For many years I’ve been aware of this poster—a classic by René Ferracci, the appointed affichiste of the nouvelle vague—without knowing anything about Je t’aime, je t’aime, a film which has been almost impossible to see for decades. Today, as a Valentine’s Day gift to New York cinephiles, Film Desk and Bleeding Light Film Group are bringing it back to Film Forum in a new 35mm print.
Ferracci, master of the photo-collage, captures the fragmented whirlpool of Alain Resnais’ time-traveling love story in an unforgettable image that would maybe be better known, as would the film itself, if its protagonists had been bigger names. Je t’aime, je t’aime, made in 1968, was only Resnais’ fifth feature film, twenty-two years into his filmmaking career. (Just this week, at the age of 91, he premiered his latest, Life of Riley, at the Berlin Film Festival.) An avowed influence on Michel Gondry’s Eternal Sunshine of the Spotless Mind, and a continuation of Resnais’ explorations into memory and time in Last Year at Marienbad and Hiroshima, Mon Amour, Je t’aime, je t’aime is a delirious jigsaw puzzle of a movie. A man (Claude Rich), newly released from hospital after a suicide attempt, is recruited by a mysterious organization to be a guinea pig in their time travel experiments. Set up in a module that is half womb and half brain, he is flung back into an cuisinarted version of his recent life that only makes sense, to us, as time goes on.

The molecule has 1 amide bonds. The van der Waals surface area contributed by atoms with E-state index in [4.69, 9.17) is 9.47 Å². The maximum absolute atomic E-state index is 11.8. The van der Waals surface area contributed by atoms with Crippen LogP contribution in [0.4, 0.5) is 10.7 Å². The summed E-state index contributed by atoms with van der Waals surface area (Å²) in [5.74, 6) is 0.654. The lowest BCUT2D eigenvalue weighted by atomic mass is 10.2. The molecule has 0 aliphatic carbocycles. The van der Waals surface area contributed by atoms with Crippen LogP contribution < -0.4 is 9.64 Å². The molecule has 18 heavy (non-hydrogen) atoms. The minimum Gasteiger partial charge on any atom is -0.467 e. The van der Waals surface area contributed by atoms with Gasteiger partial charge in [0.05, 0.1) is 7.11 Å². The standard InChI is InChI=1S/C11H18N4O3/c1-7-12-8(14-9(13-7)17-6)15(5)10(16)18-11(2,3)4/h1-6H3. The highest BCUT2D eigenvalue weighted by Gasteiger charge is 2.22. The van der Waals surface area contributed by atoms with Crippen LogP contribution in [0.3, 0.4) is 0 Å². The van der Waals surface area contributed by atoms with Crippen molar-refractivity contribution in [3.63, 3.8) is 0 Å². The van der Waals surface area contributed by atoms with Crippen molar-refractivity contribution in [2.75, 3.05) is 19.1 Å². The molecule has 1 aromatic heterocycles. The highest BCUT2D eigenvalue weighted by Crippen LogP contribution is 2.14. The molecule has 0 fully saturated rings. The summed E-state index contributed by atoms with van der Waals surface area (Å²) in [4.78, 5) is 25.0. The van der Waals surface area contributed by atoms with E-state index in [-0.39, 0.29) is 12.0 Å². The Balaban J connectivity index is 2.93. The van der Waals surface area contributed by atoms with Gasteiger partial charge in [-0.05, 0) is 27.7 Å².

The German poster for the film—Ich Liebe Dich, Ich Liebe Dich—gaudily though not unpleasingly colorizes Ferracci’s design.
The brooding Italian 2-foglio poster uses Ferracci’s title treatment (in French no less) but places its protagonists as if they are looking at a movie screen in their mind’s eye. The time-travel in the movie in fact very much resembles watching a movie of ones own life, albeit one that has been chaotically reedited.
This Spanish-language (maybe Argentinian) poster is markedly different in style and tone, making the film—Te Amo, Te Amo—look like a softcore romcom.
I’m not sure where this other Spanish-language poster is from and what it was used for. It notably mentions the screenwriter Jacques Sternberg rather than Resnais.
Intended to be in competition at the 1968 Cannes Film Festival, which was famously shut down in sympathy with the student protests and general strikes of that year, Je t’aime, je t’aime didn’t make it to the New York Film Festival until 1970 and was only given a limited US release two years after that. This ad for the film from New Yorker Films is the only promotional piece I’ve seen that focuses on the sci-fi aspect over the romance: a photo of the blob-like time-travel machine rather than Olga Georges-Picot’s face.
Je t’aime, je t’aime opens at Film Forum today. Many thanks to Brian Block of Bleeding Light Films and to Mike Olenick for the posters.